A scarcer supply of superyacht buyers, more racing and new build techniques are changing superyacht design, as this year's Monaco Yacht Show illustrates
Nothing can prepare you for the Monaco Yacht Show. It is a temple to superyachting, set in probably the only place in the world that seems custom-made to give it context. Giant motorboats and sailing yachts are crammed immodestly into every part of the harbour, huge and glistening, perfectly prepared and, more often than not, set out with champagne glasses, rolled up towels and come-hither sun loungers.
This is the only boat show in the world where the quaysides are carpeted. Estimated by square metres of linen, number of powder blue Bentleys or average size of women’s sunglasses, the wealth quotient is breathtaking.
You mightn’t realise it on first impression, but the impact of the financial crisis is still very much being felt in superyacht design and build, and in some interesting ways you might not imagine.
It has placed a premium on inventiveness. Where there are fewer people who want to do things bigger, sleeker or faster than before, genius flourishes and this super-scaled area of the marine industry draws some of the cleverest minds in the business.
To take one example, the world’s biggest sailing ketch, a new 85m Bill Tripp design, has just finished her very first sea trials. Setting sail on two 90m masts, some of the largest carbon spars ever built, is the culmination of intricate teamwork between designer, mastmaker and sailmakers. One little statistic dropped by Southern Spars today summed up the gargantuan technical challenges: the carbon V1 shroud is engineered to a breaking load of 915 tonnes.
These are the kind of impossible-seeming challenges that keep this business infused with fresh ideas.
A changing market
But bigger designs have become scarcer since ‘the crisis’, and the type of supersailing yacht that is in demand is changing as the market – particularly the brokerage market – has reshaped.
Sailing superyachts are a slim minority of superyachts as a whole – less than ten per cent of new builds – and the boom of the mid- to late- 2000s is long gone. Some say it is cyclical; the less optimistic murmur it may never return. But there are signs that the sailing superyacht market is beginning to gather pace, though concentrated on different size range and type than before 2008.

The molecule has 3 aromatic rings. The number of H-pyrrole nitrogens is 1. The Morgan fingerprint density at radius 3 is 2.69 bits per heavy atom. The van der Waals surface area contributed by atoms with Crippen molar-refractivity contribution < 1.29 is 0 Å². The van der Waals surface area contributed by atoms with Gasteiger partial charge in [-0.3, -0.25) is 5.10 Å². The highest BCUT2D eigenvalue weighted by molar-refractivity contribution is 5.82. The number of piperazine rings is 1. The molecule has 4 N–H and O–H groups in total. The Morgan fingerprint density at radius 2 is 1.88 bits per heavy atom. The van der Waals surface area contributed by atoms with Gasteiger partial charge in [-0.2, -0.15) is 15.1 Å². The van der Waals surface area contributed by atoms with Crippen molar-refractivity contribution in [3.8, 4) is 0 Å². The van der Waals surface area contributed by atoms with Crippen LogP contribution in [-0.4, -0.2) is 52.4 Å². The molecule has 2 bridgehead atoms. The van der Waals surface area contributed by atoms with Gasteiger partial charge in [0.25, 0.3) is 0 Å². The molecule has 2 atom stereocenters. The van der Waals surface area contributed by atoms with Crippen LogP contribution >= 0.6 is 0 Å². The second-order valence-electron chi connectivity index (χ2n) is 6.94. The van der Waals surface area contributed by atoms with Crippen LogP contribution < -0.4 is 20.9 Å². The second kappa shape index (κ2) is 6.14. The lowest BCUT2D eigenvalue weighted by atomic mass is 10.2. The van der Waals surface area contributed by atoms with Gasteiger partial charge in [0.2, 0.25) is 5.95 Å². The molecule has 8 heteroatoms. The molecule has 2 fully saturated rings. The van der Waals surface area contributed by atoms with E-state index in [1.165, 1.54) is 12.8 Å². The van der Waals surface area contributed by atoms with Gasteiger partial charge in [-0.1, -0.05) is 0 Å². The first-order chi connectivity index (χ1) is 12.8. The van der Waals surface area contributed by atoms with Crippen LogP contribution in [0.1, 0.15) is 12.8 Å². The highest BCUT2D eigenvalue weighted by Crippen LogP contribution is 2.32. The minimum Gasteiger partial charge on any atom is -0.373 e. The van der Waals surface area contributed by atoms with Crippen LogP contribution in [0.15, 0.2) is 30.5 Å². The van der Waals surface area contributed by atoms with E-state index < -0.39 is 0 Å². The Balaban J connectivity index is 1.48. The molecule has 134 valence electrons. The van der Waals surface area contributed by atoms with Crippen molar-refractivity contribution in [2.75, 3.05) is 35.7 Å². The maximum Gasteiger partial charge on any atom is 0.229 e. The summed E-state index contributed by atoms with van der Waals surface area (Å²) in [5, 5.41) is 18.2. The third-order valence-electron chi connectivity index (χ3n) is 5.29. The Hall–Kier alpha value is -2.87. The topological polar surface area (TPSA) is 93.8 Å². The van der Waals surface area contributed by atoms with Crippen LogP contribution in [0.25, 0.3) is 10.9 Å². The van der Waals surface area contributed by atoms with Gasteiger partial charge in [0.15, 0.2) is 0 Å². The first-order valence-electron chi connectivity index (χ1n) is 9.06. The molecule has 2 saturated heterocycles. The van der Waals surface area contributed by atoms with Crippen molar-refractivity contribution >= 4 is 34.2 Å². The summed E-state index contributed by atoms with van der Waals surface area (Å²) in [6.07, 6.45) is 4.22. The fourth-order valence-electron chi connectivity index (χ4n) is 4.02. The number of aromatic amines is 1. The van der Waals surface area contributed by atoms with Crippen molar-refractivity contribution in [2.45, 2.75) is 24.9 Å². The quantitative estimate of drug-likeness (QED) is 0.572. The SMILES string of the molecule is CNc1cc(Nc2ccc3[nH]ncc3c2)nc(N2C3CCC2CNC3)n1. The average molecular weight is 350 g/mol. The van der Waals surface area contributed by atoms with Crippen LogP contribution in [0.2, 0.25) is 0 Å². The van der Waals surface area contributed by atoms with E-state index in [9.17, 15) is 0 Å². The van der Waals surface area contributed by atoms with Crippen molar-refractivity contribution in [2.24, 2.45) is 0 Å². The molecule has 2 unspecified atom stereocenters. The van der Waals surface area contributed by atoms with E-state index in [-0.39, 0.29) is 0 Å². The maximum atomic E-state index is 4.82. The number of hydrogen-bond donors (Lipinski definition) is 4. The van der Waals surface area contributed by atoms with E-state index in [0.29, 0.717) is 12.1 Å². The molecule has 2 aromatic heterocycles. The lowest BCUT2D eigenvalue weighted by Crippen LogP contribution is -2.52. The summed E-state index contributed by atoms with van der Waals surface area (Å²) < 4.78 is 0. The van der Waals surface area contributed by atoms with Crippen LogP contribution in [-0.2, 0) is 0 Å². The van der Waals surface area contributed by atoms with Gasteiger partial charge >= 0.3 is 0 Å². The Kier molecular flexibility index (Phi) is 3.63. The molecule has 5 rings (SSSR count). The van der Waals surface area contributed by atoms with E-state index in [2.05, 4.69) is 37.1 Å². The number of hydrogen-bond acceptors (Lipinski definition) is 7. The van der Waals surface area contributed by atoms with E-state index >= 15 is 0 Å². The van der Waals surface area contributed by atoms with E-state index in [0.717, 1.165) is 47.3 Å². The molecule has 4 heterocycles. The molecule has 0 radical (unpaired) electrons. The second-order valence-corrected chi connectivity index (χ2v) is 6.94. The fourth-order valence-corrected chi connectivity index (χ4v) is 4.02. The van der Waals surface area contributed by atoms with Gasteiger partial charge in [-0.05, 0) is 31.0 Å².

The greatest area of activity seems to be in the 30-35m size, with particular interest in carbon composite builds. This has been fostered by the growth of superyacht regattas, once just a bit of fun for a few owners, but now quite seriously competitive.
Designer Ed Dubois, who is this year celebrating 40 years in yacht design, says; “Regattas have revolutionised superyacht design in 10-15 years. I remember there were four boats in the St Barths Bucket in 2000 and one went the wrong way round the island. Now there are 36-38 boats.”
Dubois has a 58m aluminium performance racer in built at Royal Huisman in the Netherlands and expects to start next year on a 35m composite racer-cruiser with a huge fold out stern platform, or ‘beach club area’.
Two carbon composite performance designs by Malcolm McKeon are in build, a 33m and a 32.5m, and a 38m carbon design by Philippe Briand is building at Perini Navi. Then there are semi-custom (or semi-production) builds, a Swan 115 launched here in Monaco and three more in build, a Frers 110 underway at YDL in New Zealand, a Wally 110 building in Italy, plus a Wally Cento 4, a Baltic 130 in build and plans for the new Oyster 118.
Most or all of these will be heading for the race course, as part of the owners’ plans.